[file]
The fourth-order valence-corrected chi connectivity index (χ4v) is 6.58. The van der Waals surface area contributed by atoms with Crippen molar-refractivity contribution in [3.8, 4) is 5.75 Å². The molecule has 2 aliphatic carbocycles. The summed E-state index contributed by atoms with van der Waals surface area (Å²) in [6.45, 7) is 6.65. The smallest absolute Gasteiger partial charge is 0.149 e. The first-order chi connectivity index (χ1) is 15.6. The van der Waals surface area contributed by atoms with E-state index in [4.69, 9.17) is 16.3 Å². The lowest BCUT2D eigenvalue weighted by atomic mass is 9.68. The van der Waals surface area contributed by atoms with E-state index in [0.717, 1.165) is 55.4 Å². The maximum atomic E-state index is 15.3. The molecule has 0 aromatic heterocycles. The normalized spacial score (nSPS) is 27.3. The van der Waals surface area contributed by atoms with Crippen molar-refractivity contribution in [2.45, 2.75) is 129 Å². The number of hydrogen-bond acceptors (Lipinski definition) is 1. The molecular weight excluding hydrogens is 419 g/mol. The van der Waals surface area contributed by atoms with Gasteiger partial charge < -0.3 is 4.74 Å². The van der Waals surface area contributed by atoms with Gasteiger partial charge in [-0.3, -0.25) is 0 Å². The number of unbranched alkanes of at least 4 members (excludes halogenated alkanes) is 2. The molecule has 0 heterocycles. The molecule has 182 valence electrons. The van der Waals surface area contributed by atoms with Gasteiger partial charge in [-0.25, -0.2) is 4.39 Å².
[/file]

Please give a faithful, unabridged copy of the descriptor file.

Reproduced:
The fourth-order valence-corrected chi connectivity index (χ4v) is 6.58. The van der Waals surface area contributed by atoms with Crippen molar-refractivity contribution in [3.8, 4) is 5.75 Å². The molecule has 2 aliphatic carbocycles. The summed E-state index contributed by atoms with van der Waals surface area (Å²) in [6.45, 7) is 6.65. The smallest absolute Gasteiger partial charge is 0.149 e. The first-order chi connectivity index (χ1) is 15.6. The van der Waals surface area contributed by atoms with E-state index in [4.69, 9.17) is 16.3 Å². The lowest BCUT2D eigenvalue weighted by atomic mass is 9.68. The van der Waals surface area contributed by atoms with E-state index in [0.717, 1.165) is 55.4 Å². The maximum atomic E-state index is 15.3. The molecule has 0 aromatic heterocycles. The normalized spacial score (nSPS) is 27.3. The van der Waals surface area contributed by atoms with Crippen molar-refractivity contribution in [2.45, 2.75) is 129 Å². The number of hydrogen-bond acceptors (Lipinski definition) is 1. The molecular weight excluding hydrogens is 419 g/mol. The van der Waals surface area contributed by atoms with Gasteiger partial charge < -0.3 is 4.74 Å². The van der Waals surface area contributed by atoms with Gasteiger partial charge in [-0.3, -0.25) is 0 Å². The number of unbranched alkanes of at least 4 members (excludes halogenated alkanes) is 2. The molecule has 0 heterocycles. The molecule has 182 valence electrons. The van der Waals surface area contributed by atoms with Gasteiger partial charge in [-0.25, -0.2) is 4.39 Å².